We now take up the numerous grounds of error assigned by defendant.

I. Did trial court err in overruling defendant's motion for a supplemental, supplemental bill of particulars ?

The original indictment filed against defendant stated:

The Grand Jurors of the County of Linn accuse Dale Marti of the crime of murder in the second degree in violation of Section 707.1 & 707.3, Iowa Criminal Code, and charge that the said Dale Marti did on or about the 16th day of February, A.D., 1978, in the County of Linn and State of Iowa, did (sic) murder Gloria Hoover.

In response to defendant's motion for a bill of particulars, the State voluntarily filed the following:

That on or about February 16, 1978, at approximately 7:15 P.M., the defendant, Dale Marti, used a deadly and dangerous weapon to wit: a Ruger Blackhawk .357 magnum caliber revolver in a dangerous manner and that said use resulted in the death of Gloria Jean Hoover by means of a gunshot wound caused by the firing of the above described weapon.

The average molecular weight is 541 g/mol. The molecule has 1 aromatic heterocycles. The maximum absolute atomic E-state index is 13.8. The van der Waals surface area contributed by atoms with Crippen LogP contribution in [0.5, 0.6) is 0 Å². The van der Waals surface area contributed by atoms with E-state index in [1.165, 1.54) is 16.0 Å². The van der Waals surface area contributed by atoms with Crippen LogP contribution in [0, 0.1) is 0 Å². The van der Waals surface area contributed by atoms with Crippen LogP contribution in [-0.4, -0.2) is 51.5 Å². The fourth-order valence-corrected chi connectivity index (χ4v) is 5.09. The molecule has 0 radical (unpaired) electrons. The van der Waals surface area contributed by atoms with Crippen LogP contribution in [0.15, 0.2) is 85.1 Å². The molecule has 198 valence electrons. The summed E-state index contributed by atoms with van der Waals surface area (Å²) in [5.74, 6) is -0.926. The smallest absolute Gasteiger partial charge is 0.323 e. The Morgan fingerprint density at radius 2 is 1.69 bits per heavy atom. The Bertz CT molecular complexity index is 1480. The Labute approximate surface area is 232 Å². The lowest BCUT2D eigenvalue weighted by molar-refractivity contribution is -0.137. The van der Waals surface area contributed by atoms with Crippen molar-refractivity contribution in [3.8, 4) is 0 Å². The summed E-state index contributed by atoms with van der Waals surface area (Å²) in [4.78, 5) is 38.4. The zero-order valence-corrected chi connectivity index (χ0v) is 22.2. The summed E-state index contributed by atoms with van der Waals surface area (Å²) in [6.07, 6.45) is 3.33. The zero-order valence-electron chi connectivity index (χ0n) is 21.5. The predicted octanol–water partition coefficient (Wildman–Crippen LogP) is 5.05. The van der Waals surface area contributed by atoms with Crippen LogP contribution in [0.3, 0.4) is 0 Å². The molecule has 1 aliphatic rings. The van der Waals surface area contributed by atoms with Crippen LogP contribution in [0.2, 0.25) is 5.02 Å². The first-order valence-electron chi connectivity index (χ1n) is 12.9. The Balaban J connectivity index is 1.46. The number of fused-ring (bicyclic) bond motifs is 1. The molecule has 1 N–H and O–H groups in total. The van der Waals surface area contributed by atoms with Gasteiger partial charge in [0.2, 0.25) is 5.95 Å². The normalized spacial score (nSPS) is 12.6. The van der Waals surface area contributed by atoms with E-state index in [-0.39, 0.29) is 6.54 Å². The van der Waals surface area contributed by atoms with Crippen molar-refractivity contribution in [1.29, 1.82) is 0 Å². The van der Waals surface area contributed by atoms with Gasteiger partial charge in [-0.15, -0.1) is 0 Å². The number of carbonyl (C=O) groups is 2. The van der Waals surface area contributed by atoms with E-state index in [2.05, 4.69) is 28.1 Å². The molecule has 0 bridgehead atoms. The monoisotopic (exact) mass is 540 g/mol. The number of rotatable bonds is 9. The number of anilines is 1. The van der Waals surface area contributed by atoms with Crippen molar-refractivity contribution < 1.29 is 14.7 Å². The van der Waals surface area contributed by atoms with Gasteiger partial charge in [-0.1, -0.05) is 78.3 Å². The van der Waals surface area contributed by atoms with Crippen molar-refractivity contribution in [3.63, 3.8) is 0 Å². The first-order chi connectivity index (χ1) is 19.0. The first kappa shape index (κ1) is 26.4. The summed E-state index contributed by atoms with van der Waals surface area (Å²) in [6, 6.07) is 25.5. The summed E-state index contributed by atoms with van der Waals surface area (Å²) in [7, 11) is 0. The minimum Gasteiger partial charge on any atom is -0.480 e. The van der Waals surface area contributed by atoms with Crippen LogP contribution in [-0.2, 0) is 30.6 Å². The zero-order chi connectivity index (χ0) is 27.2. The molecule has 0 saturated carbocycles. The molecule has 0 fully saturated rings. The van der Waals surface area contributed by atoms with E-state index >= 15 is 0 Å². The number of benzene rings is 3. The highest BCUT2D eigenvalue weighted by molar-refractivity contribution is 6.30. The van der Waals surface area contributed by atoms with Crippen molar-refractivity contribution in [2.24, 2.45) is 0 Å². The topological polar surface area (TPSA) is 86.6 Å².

Subsequently, defendant filed a motion for a supplemental bill of particulars, to which the State filed a resistance. After hearing oral argument on the matter, trial court granted defendant's motion. Its ruling directed the State to set forth the specific acts, whether in the alternative or not upon which it relied. However, it also cautioned that it was not to be construed as forcing the State to elect or narrow its theory of the case. The supplemental bill of particulars which the State then filed stated:

1. That on the date charged in the indictment, the defendant prepared the weapon which caused the death of Gloria Jean Hoover.

2. That the defendant's acts in the preparation of the gun for Gloria Jean Hoover and making it available to her while she was intoxicated and suicidal, constituted a use of deadly and dangerous weapon in a dangerous manner, which resulted in the death of Gloria Jean Hoover and was the direct cause of her death.